Human mobility is getting unprecedentedly fast and vast in numbers within cities, across countries, and even continents. “Glocal” wars, climate changes and new political, ethnic or religious conflicts generate a massive immigration flux, giving birth to various experiences of border crossing, multiple forms of inhabiting a city, and neighboring with “the other”. On the other hand, the turmoil of socio-spatial transformations in urban areas, which are reinforced by zero-tolerance policies of eviction and chain displacements through gentrification, increase the physical and psychological distance between people and generate a sense of “restlessness” in its multiple senses.
Latest dangerous clashes in the Middle East region have resulted in the most critical immigration crisis since the Second World War. Although the effects of this crisis have still not been fully anticipated, it is clear that politics of dealing with the socio-spatial repercussions of this pressing reality will be one of the major topics related to urban areas. These enforced mobilities within or across urban areas have become a prominent motif defining global human geography today, arousing a constant feeling of temporariness, rootlessness, insecurity and “restlessness” in local urban populations as well as the new denizens of cities.
This leads us to contemplate on the existing zones of “comfort” sustained through defined social, psychological, cultural and symbolic borders, imaginary and/or physical. While states are forcing violent measures through laws and legislations as well as policing technologies to keep these borders, these guarded and fortified zones are constantly shaken/shattered by multiple forms of social mobilizations in defense of “public interest” and “the right to the city” as well as migration flows. New spatial practices are negotiated as everyday urban practices, new subjectivities and vocabularies meet, clash and combine in cities of the so-called North and South. Tendencies of seeking for safety through gated housing areas, privatized public spaces, politics of territorial enclosure and security policies are insufficient in establishing “security” in the real sense of the word.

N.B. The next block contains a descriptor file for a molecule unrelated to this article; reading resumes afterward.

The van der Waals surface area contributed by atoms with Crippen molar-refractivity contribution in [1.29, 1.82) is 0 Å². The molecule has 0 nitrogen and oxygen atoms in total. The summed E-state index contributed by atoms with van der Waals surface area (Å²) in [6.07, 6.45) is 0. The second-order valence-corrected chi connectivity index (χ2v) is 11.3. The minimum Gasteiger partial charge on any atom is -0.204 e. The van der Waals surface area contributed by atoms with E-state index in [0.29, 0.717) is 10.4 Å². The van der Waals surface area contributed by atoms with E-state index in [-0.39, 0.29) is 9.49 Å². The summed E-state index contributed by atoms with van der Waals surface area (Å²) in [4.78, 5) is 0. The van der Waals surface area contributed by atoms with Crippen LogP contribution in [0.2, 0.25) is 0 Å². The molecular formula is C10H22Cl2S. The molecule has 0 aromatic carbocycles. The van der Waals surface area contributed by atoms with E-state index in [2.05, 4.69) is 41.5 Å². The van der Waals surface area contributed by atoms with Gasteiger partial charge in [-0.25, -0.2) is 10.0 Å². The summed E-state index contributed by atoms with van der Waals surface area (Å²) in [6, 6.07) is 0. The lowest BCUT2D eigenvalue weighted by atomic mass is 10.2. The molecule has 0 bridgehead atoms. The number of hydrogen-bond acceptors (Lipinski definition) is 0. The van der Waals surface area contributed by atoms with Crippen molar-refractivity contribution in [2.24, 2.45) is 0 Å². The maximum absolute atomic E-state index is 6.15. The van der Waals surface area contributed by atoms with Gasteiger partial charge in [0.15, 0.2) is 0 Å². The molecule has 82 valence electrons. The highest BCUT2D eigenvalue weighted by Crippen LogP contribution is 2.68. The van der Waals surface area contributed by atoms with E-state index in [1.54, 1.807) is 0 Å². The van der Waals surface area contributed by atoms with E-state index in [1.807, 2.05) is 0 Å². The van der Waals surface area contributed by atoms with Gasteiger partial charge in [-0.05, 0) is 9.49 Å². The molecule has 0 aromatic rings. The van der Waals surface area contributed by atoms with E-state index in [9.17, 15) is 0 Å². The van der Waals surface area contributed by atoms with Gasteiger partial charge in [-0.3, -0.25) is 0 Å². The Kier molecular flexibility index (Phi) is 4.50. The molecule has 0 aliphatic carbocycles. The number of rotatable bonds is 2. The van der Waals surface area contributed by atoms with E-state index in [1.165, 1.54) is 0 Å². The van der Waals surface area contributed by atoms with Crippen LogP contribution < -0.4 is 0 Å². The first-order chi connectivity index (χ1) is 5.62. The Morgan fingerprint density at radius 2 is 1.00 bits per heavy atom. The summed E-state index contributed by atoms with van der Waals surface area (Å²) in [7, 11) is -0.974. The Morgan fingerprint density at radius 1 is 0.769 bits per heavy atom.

In this session we would like to invite papers, which will offer a comparative and critical analysis of:
- different stories of displacement and emplacement that continuously emerge in the uncertain, volatile and precarious environment of urban areas;
- diverse forms of “restlessness” that reveal themselves in the urban context of constant temporariness and mobility;
- “potentials of restlessness” in producing different forms of solidarity and struggle; and
- a new pedagogy of sharing urban space in the context of displacement, immigration and security politics.
Asuman Turkun, Yildiz Technical University email@example.com
Beril Sonmez, Yildiz Technical University firstname.lastname@example.org